Nick Elleray: More Memories Than Future
This apparently aged comic shies away from the personal in an impressive set
In possibly the tightest, most intimate room on the Fringe, Australian Nick Elleray is in a confessional mood. The thing is, he doesn't feel himself to be especially Aussie. Certainly when you put him against many of his compatriots who have flourished at the Fringe, he has neither the bubbly nature of an Adam Hills or the caustic vitality of a Brendon Burns. But there's more to his lack of identity: Elleray reckons that if you ever saw him on screen in an Australian soap you might think he was from another land altogether.
Apologising to the senior members of his crowd for whining about the ageing process when he's not yet even entered his fifties, Elleray's warm and impressive stage demeanour gets him a pass. Born into a family of six boys (their mum was clearly just a 'dude factory'), he has a fear of anything too personal particularly if it's related to health (he likes to spread his dental appointments across decades it seems).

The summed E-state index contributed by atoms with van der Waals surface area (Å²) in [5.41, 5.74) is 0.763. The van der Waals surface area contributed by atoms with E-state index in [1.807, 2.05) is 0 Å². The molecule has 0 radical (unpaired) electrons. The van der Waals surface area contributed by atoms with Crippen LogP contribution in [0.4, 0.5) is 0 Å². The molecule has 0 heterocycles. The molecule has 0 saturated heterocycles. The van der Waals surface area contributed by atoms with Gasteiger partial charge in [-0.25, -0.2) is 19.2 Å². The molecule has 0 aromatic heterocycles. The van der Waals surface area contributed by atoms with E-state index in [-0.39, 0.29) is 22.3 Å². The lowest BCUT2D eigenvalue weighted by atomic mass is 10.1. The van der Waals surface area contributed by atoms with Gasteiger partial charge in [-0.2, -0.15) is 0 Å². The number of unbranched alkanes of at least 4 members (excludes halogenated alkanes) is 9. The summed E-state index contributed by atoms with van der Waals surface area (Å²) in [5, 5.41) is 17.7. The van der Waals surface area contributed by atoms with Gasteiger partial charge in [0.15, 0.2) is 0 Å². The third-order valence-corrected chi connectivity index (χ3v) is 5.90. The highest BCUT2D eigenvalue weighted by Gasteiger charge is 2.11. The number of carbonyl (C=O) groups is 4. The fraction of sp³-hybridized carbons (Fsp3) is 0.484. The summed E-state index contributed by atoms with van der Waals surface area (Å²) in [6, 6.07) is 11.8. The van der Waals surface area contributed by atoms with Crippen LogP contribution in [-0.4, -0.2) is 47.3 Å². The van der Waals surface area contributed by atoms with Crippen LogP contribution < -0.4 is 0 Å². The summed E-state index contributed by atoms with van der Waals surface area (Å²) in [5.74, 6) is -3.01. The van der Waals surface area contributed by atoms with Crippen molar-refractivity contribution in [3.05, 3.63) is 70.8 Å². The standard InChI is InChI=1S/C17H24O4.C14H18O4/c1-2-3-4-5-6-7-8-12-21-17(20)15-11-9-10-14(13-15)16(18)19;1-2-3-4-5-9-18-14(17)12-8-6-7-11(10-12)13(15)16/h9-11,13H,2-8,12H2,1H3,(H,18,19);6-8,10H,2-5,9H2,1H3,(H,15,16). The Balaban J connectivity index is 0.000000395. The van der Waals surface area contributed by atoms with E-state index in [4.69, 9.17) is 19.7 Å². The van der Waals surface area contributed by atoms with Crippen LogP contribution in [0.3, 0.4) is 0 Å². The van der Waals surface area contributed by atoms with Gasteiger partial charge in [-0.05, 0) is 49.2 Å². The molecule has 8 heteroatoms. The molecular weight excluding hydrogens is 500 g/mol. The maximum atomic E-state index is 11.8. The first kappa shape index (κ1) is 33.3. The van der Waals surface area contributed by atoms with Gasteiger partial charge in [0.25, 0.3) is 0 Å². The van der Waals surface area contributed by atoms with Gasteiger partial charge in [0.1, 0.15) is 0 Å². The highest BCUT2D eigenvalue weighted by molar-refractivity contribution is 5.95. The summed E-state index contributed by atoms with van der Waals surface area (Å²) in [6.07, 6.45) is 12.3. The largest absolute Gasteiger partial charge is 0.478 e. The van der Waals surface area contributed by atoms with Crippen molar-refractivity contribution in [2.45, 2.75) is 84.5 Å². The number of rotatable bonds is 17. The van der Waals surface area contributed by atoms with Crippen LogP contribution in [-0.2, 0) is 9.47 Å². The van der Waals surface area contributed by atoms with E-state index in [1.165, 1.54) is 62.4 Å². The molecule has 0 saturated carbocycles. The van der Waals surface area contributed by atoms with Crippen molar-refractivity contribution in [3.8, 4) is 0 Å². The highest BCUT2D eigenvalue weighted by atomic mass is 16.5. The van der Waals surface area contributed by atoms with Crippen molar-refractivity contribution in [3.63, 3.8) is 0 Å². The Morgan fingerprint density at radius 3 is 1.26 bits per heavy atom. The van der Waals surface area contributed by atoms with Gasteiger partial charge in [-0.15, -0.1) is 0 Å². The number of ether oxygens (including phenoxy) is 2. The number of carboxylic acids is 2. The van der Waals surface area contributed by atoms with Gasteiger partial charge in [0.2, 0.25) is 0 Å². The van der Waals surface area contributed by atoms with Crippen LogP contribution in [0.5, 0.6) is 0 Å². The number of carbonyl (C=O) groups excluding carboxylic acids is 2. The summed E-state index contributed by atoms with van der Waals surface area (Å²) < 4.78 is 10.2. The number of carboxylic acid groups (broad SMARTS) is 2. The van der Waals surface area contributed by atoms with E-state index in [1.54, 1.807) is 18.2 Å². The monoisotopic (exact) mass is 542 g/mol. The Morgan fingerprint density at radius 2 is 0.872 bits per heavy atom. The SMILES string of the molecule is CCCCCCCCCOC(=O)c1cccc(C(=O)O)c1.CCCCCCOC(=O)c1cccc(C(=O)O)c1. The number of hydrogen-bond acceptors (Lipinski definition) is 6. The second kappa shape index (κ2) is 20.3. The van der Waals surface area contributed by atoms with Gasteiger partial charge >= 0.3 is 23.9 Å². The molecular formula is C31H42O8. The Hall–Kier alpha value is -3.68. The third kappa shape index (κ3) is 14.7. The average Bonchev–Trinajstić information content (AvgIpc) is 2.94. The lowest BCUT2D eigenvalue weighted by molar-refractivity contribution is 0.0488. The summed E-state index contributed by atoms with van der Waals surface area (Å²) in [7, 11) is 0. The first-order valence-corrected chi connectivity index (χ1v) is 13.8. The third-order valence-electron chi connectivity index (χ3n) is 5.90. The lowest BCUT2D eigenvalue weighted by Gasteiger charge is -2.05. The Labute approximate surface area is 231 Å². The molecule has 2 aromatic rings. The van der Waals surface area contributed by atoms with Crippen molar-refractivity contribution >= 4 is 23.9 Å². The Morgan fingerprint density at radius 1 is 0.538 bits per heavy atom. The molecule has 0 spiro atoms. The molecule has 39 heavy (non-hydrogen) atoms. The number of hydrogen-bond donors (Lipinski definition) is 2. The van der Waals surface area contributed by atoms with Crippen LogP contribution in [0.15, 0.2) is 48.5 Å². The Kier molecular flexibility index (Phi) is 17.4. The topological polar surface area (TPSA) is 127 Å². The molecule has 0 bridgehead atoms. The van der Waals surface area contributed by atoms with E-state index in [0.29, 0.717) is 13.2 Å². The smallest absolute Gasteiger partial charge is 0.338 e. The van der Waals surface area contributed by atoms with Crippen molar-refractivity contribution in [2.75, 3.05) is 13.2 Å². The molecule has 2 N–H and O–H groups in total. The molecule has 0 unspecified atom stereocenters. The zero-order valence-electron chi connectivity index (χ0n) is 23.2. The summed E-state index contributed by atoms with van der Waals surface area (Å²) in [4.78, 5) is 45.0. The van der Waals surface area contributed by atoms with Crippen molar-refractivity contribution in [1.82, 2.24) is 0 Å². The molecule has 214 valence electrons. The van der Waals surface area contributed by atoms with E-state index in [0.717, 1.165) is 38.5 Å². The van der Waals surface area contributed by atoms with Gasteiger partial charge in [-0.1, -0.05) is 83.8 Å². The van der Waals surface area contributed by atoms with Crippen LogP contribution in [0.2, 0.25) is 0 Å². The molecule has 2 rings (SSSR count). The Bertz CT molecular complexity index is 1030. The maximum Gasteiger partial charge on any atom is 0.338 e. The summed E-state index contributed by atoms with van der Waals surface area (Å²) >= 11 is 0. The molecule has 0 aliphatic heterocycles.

Whenever the set threatens to get bleak, he calls upon a new character to deliver some refreshing puns resulting in his audience's collective palate being cleansed. He should have no fear of upsetting anyone, as Elleray is an engaging stand-up with an inventive mind. The only shame was that he cut this set a little short, leaving those who enjoyed his banter a little frustrated.
Laughing Horse @ Cabaret Voltaire, until 28 Aug, noon, free.